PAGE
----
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The Buddy Files: The Case of the Lost Boy Review by Courtney Larson

By Dori Hillestad Butler
Albert Whitman & Company
250 South Northwest Highway, Suite 320
Park Ridge, Illinois 60068

The Buddy Files: The Case of the Lost Boy is the first in a series of beginning chapter books (there are currently three in the series) about a detective dog named Buddy. These books are written on approximately a second-grade reading level, and they are aimed at ages 6-8. The sentences are short, the print is large, and there are black-and-white illustrations sprinkled throughout the text.

The book begins with Buddy wondering why he is in the pound. He had a family that loved him and called him King, but they never came back from a trip and he is determined to figure out where they are. He is adopted from the pound by a school principal (who is new to town) under the premise that he will be a service dog. However, the real reason he was adopted was to try and cheer up her 9-year-old son, Conner. Conner is sad because his parents have divorced and he's had to move to Minnesota from California, leaving his Dad and friends behind. Buddy is happy to go home with Conner and his mom because they live in Buddy's old neighborhood, so Buddy thinks he'll be able to find clues about the disappearance of his original family.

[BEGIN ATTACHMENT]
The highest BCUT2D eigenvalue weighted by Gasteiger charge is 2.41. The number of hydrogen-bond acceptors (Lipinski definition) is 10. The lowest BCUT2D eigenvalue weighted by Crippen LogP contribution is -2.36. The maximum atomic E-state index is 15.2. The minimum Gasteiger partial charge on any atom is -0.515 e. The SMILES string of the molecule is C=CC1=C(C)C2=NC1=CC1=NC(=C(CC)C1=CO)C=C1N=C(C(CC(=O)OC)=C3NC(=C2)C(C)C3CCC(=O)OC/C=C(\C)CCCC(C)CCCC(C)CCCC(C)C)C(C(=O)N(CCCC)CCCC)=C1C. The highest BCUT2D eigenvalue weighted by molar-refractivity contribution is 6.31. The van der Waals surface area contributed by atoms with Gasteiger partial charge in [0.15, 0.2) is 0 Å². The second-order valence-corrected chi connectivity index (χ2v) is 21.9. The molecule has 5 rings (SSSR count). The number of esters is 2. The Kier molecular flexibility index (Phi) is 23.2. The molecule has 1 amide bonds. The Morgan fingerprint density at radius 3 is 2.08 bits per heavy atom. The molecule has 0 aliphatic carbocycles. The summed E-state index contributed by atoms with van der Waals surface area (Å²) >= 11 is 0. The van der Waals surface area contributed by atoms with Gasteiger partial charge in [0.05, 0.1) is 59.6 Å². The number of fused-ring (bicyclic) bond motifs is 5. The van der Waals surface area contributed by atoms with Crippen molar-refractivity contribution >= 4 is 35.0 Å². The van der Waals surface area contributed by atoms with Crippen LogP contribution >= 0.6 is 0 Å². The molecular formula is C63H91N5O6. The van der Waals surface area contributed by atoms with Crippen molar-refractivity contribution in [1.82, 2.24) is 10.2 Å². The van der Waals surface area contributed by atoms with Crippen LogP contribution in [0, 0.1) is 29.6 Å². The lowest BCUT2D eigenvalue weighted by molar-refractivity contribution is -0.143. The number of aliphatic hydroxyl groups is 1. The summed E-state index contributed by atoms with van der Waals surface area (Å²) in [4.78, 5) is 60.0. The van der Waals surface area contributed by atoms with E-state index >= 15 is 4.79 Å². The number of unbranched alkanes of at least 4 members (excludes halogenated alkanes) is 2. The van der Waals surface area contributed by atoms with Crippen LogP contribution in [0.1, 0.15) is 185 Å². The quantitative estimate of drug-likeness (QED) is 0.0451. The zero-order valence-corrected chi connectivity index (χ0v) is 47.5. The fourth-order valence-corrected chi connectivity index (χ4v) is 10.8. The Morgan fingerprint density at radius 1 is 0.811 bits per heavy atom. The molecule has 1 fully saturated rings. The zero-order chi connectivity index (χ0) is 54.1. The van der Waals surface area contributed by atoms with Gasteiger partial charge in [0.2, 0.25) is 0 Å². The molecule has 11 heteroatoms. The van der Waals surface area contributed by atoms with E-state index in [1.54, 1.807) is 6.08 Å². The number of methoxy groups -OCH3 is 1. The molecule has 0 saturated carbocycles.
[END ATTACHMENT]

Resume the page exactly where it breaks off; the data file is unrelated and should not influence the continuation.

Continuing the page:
Conner takes Buddy on a walk, and while they are out they run into a man that Buddy deems dangerous. After this encounter, Buddy and Conner approach Buddy's old house, and Buddy breaks loose from Conner and starts inspecting his old yard for clues. When Buddy turns around, Conner is missing and Buddy is unable to find him. The rest of the story is spent attempting to figure out where Conner is, and the reader is led to believe that Conner was kidnapped by the dangerous man. In the end, Conner is found safe at the airport, where he was attempting to get back to California (he disappeared during the walk because he took the bus to the airport). The mystery of what happened to Buddy's original family isn't solved in this book, and it appears that the reader will have to read through book three to find out why they didn't return for Buddy.

While the reading level and format of The Buddy Files: The Case of the Lost Boy is perfect for readers just moving into chapter books, I'm not comfortable with the content. I really don't want my 8-year-old son reading a beginning chapter book that involves divorce and a subsequent move across the country without one parent, kidnapping, or running away. I also didn't appreciate that the original mystery presented (Buddy's original missing family) wasn't solved, and that I will have to buy another two books to find out why they haven't come back for him. My son would love to read a series about a detective dog, but because of the content I will not allow him to read The Buddy Files: The Case of the Lost Boy. Therefore, I cannot recommend this book.

Product review by Courtney Larson, The Old Schoolhouse® Magazine, LLC, July 2010